Wednesday, June 16, 2010

How Christians Became Cannibals

Even stranger, perhaps, than the transformation of the carpenter's son into one-third of God is the fact of the Eucharist, or Lord's Supper. According to the gospel of Mark, and apparently backed up by Paul, Jesus declared that some bread and wine had become his flesh and blood, and asked his followers to eat and drink it. Apart from the (rather strong) ick factor, there are powerful prohibitions in Judaic law against the drinking of blood - let alone human blood - or even eating meat that contains blood. And "long pig" - human flesh - would hardly count as Kosher. How, then, did Jesus convince his followers to carry on a ritual cannibalistic feast?

There are several ways one might attempt to answer this question, and I will try to enumerate them:

1) Jesus was so charismatic, and his hold over his followers so great, that their cultural Jewish inhibitions were overcome.

2) Jesus never said any such thing. Rather, the whole legend of the Last Supper was created by later Christians. There are two ways this could have happened:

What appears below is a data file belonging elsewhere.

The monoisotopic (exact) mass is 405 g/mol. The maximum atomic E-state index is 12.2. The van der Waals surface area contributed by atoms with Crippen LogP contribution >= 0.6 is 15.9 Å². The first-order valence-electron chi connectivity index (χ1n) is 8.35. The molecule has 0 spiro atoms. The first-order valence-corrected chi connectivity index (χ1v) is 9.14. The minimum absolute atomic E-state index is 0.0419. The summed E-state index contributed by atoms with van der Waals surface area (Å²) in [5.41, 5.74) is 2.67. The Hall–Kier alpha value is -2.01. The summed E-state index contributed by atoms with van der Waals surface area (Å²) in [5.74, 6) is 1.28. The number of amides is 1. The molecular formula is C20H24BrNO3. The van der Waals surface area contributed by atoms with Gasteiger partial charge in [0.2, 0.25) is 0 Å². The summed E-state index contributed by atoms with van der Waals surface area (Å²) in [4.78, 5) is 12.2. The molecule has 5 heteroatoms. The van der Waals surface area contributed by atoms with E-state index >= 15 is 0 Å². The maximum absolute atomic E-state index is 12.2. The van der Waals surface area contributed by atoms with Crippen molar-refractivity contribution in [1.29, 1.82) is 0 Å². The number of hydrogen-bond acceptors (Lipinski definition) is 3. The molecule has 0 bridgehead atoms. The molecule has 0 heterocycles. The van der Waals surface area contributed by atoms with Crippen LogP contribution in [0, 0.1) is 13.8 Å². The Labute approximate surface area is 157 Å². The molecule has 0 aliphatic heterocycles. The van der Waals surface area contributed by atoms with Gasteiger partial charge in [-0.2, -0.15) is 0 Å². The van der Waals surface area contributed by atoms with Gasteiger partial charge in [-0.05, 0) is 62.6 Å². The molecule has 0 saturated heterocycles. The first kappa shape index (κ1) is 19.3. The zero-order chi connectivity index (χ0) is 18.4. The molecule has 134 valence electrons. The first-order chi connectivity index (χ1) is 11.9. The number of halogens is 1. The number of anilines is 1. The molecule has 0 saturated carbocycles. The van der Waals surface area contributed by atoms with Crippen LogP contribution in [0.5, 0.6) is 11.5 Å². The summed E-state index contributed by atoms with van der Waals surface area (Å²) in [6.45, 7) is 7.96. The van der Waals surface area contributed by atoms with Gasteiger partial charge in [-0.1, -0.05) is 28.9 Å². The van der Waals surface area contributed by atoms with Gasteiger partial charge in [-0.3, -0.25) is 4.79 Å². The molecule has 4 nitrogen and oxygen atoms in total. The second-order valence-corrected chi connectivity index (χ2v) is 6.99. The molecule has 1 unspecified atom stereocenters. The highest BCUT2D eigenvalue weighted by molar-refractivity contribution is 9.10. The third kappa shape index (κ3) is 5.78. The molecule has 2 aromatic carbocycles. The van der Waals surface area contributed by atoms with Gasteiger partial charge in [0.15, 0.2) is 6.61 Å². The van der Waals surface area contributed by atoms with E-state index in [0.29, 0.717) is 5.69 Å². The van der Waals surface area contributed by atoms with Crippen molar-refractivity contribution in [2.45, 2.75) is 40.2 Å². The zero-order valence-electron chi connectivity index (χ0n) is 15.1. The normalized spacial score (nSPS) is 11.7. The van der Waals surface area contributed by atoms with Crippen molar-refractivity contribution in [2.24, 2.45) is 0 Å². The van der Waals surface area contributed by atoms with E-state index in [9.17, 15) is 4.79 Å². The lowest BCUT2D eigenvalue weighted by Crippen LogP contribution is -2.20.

2a) By influence from pagan religions, such as the cult of Dionysus, that already celebrated the eating of flesh and drinking of wine (the blood of the god),
     2b) By a natural development within Christianity, uninfluenced by pagan religion.

Most New Testament scholars accept Paul's account of the Last Supper (in 1 Corinthians 11:23-34) as based on a historical event, and therefore assert some version of (1). Paul is thought to have written his letters about 20 years after Jesus's crucifixion, but to have been converted to Jesusism (the term "Christianity" did not yet exist) only a few years after the crucifixion. The early date of his conversion, and the direct report of the Last Supper "event," are enough to establish the authenticity of the event. Or so it is thought.

There are some serious problems with this conclusion, though.